Finally, all formal models are built on assumptions. For example, when we say that the program 1 + 1 always evaluates to 2 we are making assumptions such as: arithmetic won’t overflow, we aren’t going to run into CPU bugs, and we don’t have to worry about cosmic rays. Usually this is fine, but there are occasions where it is not. It is up to us to decide when our assumptions should be challenged.

Combining Reasoning, Observation, and Trust

I’ve presented reasoning, observation, and appeal to authority as alternatives but the truth is that they are complimentary. For example, we can take observations as a starting point for reasoning, and usually when debugging this is what we do. We can use reasoning to suggest optimizations that we then confirm with actual performance measurements. We implicitly rely on trust even in formal reasoning: trust that the model we work with is correct, the tools we are using are free from bugs, and those who taught us to reason did a good job. In my experience the skill is in realising which combination of techniques is appropriate in a given situation. Let me give two examples.

I don’t fully understand the Scala sbt build tool. When I do have to work with sbt I know I’m going to have to rely on reading documentation and trial and error—which is to say appeal to authority and observation. If my goal is to work with a plugin I’ll usually rely on that plugin’s documentation. If I’m working with something core to sbt I’ll go straight to the sbt documentation. I won’t usually search the web as a first choice because I don’t find it particularly reliable. One non-goal is developing a complete mental model of sbt. I don’t mind if this happens but I don’t have to modify my builds often enough that I think this worthwhile. Hence my reading is usually very task oriented—how do I do this?—versus understanding why things work the way they do.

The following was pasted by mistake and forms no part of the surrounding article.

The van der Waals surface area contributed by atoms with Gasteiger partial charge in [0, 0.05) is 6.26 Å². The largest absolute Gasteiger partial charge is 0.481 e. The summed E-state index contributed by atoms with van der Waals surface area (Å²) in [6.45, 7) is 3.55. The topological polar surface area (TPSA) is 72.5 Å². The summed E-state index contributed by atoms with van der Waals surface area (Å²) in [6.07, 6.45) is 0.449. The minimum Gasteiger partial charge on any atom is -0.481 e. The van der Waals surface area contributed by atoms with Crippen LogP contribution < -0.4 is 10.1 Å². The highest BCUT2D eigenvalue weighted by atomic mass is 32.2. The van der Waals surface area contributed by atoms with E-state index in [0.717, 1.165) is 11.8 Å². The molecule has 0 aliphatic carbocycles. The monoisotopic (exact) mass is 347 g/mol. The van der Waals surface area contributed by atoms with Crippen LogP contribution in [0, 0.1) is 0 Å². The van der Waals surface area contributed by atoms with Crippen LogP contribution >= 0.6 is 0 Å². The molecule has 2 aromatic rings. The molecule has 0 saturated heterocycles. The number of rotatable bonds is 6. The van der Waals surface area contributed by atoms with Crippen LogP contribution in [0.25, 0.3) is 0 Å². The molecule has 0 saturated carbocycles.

In contrast I’ve recently been learning React and Typescript (hence the Typescript examples in recent posts.) Here my goal is to build a mental model. To this end I have read through most of the documentation with a focus on conceptual material. When I encounter a surprise when programming I actively try to inspect my mental model to see how it should be revised. This slows me down to start with but the time I spend learning is paid back every time I use the model I’ve learned.

Finally, I’ve noticed that some programmers have an over reliance on a particular technique for understanding, usually searching the web. I think it is important to build reliable mental models in our core skills, so if you are the type of person who jumps onto Google whenever you encounter a problem try instead to reason about it first, and then think how you need to adjust your mental model so you understand the cause of the error. I believe it will make you a better programmer in the long run.